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Cyber threats are growing more serious, and artificial intelligence could be the key to security

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British cybersecurity firm Darktrace explained to CNBC why companies should invest in artificial intelligence to secure their networks.
In a constantly evolving digital threat landscape, where firewalls and antiviruses are considered tools of antiquity, companies are looking to more technologically advanced means of protecting crucial data.
One such firm, U. K.-based Darktrace, uses machine learning capabilities — advanced algorithms that can adapt and learn — and probabilistic mathematics to learn the normal ‘pattern of life’ for every user and device in a network and detect anomalies. Their technology is modeled after how a human immune system identifies and responds to foreign threats — swiftly and without compromising the human body’s key functions.
“The philosophy of our entire portfolio, or our approach, is largely based on this DNA: human immune system,” Sanjay Aurora, managing director for Asia Pacific at Darktrace, told CNBC. “How have human beings, for millions of years, thrived and survived? (It) is because of our immune system. Almost every day, we’re hit by unknown unknowns, which is the way organizations are also hit… in terms of viruses and malware. ”
Experts point out the cyber-threat landscape has drastically changed and that criminals are now using more advanced technologies to launch sophisticated attacks. Even a few years ago, launching a distributed denial of service attack to take down a website, defacing webpages and stealing credit card details were considered major instances of cyber-attacks. Today, anything from medical records to airline miles — data that can be sold — are considered targets.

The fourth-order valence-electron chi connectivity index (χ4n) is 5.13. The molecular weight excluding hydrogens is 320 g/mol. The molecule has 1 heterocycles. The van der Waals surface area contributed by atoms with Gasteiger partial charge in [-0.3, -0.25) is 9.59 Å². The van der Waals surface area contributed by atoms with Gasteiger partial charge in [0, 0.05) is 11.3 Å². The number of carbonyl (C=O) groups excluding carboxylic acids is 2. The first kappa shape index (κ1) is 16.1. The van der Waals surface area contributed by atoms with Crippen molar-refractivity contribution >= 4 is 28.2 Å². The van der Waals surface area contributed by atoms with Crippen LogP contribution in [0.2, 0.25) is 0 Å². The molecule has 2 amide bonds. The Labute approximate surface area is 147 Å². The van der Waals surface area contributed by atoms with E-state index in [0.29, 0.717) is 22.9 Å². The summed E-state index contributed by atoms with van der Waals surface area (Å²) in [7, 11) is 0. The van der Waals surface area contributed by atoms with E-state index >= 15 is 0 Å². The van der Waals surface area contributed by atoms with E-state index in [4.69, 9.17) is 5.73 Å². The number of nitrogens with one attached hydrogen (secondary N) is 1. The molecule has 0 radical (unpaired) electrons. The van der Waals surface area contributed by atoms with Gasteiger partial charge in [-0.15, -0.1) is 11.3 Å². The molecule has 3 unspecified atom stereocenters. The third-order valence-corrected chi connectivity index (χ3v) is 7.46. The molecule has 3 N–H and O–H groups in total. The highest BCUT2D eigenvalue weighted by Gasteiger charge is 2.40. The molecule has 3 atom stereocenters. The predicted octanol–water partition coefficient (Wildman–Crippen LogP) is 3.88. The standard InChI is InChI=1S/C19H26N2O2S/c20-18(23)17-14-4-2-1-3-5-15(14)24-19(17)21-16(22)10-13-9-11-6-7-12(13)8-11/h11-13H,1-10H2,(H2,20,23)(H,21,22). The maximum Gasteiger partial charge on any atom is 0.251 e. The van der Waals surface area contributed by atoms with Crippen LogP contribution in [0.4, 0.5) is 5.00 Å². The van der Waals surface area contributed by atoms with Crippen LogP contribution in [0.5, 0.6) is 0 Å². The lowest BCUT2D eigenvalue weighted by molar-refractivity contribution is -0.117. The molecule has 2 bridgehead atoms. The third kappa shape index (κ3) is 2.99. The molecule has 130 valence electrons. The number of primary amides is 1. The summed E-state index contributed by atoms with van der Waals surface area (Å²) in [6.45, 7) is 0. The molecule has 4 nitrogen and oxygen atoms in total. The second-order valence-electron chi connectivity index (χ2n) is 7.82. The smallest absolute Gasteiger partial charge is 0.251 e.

Detecting criminals who have breached a network has become harder because they maintain a low profile once they’re inside. A recent report from cybersecurity company FireEye showed organizations on average took 99 days in 2016 to realize they had been breached. While that figure improved notably from the average 146 days it took in 2015, experts say attackers can do a lot of damage within that time.
In the past, attacks were extremely noisy, according to Eric Hoh, president for Asia Pacific Japan at FireEye. “Your computer would stop working and you’d know about it. There’d be a message that’ll show on your computer and you’ll know about (the attack),” he told CNBC.
Today, Aurora said, attackers are spending weeks, months and years looking for crucial information inside a network. More worryingly, he said, cyber-attackers are focused on not only stealing the data but also altering them without detection. If an attacker can alter a single row or column of data in a database once a month, undetected, in the long run the consequences can be severe because companies would find it hard to distinguish between real and fake.

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